A match made in France?

In my first year of college, I went on a traveling Janterm, where we spent two weeks studying French in Cannes, and doing tours to the nearby towns and famous spots, and one week in Paris, exploring as we wished.  During the first two weeks, while a group of us were on a city bus, I noticed a French kid about our age.  He was sitting in a seat, on the left side of the bus, somewhat near the front, listening to music with headphones on.  I was curious what music he had playing.  I also thought he was cute.  Therefore, I wanted to talk to him.  The easiest thing for me to say to him was to ask him to what music he was listening.  I fought constantly with the insides of my brain and the fluttering of my stomach, and at last, I believe, he got off the bus.  Or else, we got off the bus.  I really don’t remember. However, I remember making eye contact with him at least once, if not a few times while we were all riding  the bus.

Well, I was incredibly disappointed that I had not spoken with the boy, though not entirely surprised at myself – even today, I have to psych myself up for odd situations like that.  However, I usually succeed in making the interaction nowadays, whereas at the time, I did not.

But this tale does not end sadly.  At least, not yet.

I believe that it was that same night, or perhaps the following – but I really think it was that same night – that a group of us decided to go to a nightclub in the town.  Some of the older guys who were working at the dormitory where we were all studying offered to take us to some cool bar and club.  We all happily agreed.  Well, some of the girls and guys and I agreed, but not everyone.

So, a small band of foreigners temporary living in Cannes so they could study French headed to a nice bar for a while, and then to a dance club later on that night.  On the way, I learned that a Romanian speaker can understand other romance languages rather easily.  (Fun Fact: This was my first interaction with someone being able to understand another language that is similar to his/her own, without necessarily being able to speak that language.  Of course, I can now do that with various languages myself, but it was a fun start to the concept for me.)

The bar was fun and interesting, and we didn’t have to check our coats, but we did have to buy drinks to compensate for having not checked our coats, and we had to deal with a huge pile of coats, which we were somewhat hiding in the corner.  However, I need not say much more about the bar.  Rather, anything more.  The club is the important one, you see.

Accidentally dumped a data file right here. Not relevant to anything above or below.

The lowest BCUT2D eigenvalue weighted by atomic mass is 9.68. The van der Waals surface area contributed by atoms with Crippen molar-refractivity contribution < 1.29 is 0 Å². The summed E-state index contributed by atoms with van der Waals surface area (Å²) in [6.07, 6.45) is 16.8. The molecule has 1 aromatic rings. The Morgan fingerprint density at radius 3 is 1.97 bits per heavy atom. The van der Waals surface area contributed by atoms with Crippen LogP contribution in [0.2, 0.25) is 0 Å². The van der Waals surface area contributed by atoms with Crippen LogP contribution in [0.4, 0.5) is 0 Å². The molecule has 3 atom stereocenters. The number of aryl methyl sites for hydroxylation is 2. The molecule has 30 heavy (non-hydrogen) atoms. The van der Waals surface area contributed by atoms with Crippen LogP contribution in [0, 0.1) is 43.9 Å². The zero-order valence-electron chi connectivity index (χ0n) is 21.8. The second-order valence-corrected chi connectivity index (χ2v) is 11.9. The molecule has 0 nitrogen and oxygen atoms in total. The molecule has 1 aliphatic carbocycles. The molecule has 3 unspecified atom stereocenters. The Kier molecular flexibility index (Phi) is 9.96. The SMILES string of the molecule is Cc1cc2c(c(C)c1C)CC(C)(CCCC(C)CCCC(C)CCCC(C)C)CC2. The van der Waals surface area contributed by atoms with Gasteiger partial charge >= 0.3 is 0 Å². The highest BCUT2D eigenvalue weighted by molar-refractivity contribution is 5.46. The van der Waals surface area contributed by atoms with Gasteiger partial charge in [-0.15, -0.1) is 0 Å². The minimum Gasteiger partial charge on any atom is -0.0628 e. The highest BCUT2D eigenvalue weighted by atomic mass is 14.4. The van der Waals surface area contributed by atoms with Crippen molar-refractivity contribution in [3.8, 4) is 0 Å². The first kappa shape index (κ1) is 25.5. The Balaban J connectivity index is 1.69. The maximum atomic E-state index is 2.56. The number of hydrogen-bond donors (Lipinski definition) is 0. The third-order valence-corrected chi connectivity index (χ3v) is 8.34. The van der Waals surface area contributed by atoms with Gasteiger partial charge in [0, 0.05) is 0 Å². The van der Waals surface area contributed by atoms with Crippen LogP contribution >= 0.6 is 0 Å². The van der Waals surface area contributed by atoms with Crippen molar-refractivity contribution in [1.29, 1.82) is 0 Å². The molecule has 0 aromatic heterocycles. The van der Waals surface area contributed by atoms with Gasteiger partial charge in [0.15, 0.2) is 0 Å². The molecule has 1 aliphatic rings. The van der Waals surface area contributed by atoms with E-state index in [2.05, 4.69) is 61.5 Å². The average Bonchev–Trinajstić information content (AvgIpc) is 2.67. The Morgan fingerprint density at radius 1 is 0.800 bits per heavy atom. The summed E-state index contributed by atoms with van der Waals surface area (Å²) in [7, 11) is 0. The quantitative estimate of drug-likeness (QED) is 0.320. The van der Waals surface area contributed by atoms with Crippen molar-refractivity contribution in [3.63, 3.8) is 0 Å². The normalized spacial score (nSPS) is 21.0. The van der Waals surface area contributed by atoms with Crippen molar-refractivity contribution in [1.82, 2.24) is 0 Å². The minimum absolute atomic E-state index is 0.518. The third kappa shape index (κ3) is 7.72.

First off, the club was huge and, really, quite an awesome dance club.  I was amazed at the environment, as well as the clientele.  People danced by themselves or with a friend or with friends, and it didn’t matter which they did.  There were no circles forming awkwardly, or anything like that.  People weren’t doing official or formal dances of any kind, though.  They were just free dancing, having a wonderful time, doing their own things to the music.  I happily joined in in this type of merriment, while being amazed that on one side of me could be a 17-year-old, and on the other side of me could be a 40-year-old – no one cared how old anyone else was.

In short, I loved the club, and I loved dancing in it.

And, while I enjoyed dancing in it, I saw a familiar head.  When he turned and saw me, we looked in each other’s eyes, and there was this sort of understanding.  We both knew that we had seen each other that day.  We both knew that we had not talked to one another.  And it felt as though we both knew that I at least had wanted to talk to him.  This time, however, it seemed quite clear that he wanted to talk to me, as well.  Shortly after seeing one another, he was dancing in front of me, with me.  We held hands as we danced with one another, and we danced without holding hands, too.  

Even though I could manage French rather well at that time, he never got to find out this fact, because he addressed me in English.  It was somewhat iffy English, but adorable, and I loved that he was trying and that he knew we had all been speaking English on the bus.  He had been listening to music, of course, but he clearly had been paying enough attention to us nonetheless.